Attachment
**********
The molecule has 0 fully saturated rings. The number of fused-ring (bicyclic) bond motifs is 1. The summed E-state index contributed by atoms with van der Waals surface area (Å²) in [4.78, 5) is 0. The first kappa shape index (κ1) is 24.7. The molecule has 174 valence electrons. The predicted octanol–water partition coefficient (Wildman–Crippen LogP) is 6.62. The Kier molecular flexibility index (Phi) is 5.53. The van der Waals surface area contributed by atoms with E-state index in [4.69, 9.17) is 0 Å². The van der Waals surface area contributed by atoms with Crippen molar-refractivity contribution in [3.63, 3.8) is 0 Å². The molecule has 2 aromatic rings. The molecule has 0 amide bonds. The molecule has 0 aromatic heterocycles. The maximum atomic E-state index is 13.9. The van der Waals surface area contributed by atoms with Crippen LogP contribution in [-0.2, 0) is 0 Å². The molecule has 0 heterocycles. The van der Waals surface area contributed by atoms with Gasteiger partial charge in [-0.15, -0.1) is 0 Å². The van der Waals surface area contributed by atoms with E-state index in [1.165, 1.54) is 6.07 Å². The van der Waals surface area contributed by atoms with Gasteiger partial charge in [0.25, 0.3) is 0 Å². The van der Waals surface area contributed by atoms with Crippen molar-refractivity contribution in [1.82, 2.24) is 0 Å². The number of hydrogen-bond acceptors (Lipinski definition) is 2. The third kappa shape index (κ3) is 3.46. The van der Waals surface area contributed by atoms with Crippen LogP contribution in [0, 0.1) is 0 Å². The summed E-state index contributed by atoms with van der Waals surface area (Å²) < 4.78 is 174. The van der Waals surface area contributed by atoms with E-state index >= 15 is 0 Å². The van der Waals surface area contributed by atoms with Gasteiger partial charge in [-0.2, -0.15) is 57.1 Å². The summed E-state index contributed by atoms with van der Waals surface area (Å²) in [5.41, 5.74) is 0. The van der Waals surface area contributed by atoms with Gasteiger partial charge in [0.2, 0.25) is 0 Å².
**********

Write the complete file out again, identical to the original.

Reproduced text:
The molecule has 0 fully saturated rings. The number of fused-ring (bicyclic) bond motifs is 1. The summed E-state index contributed by atoms with van der Waals surface area (Å²) in [4.78, 5) is 0. The first kappa shape index (κ1) is 24.7. The molecule has 174 valence electrons. The predicted octanol–water partition coefficient (Wildman–Crippen LogP) is 6.62. The Kier molecular flexibility index (Phi) is 5.53. The van der Waals surface area contributed by atoms with E-state index in [4.69, 9.17) is 0 Å². The van der Waals surface area contributed by atoms with Crippen molar-refractivity contribution in [3.63, 3.8) is 0 Å². The molecule has 2 aromatic rings. The molecule has 0 amide bonds. The molecule has 0 aromatic heterocycles. The maximum atomic E-state index is 13.9. The van der Waals surface area contributed by atoms with Crippen LogP contribution in [-0.2, 0) is 0 Å². The molecule has 0 heterocycles. The van der Waals surface area contributed by atoms with Gasteiger partial charge in [-0.15, -0.1) is 0 Å². The van der Waals surface area contributed by atoms with E-state index in [1.165, 1.54) is 6.07 Å². The van der Waals surface area contributed by atoms with Gasteiger partial charge in [0.25, 0.3) is 0 Å². The van der Waals surface area contributed by atoms with Crippen molar-refractivity contribution in [1.82, 2.24) is 0 Å². The number of hydrogen-bond acceptors (Lipinski definition) is 2. The third kappa shape index (κ3) is 3.46. The van der Waals surface area contributed by atoms with Crippen LogP contribution in [0, 0.1) is 0 Å². The summed E-state index contributed by atoms with van der Waals surface area (Å²) < 4.78 is 174. The van der Waals surface area contributed by atoms with E-state index >= 15 is 0 Å². The van der Waals surface area contributed by atoms with Gasteiger partial charge in [-0.2, -0.15) is 57.1 Å². The summed E-state index contributed by atoms with van der Waals surface area (Å²) in [5.41, 5.74) is 0. The van der Waals surface area contributed by atoms with Gasteiger partial charge in [0.2, 0.25) is 0 Å².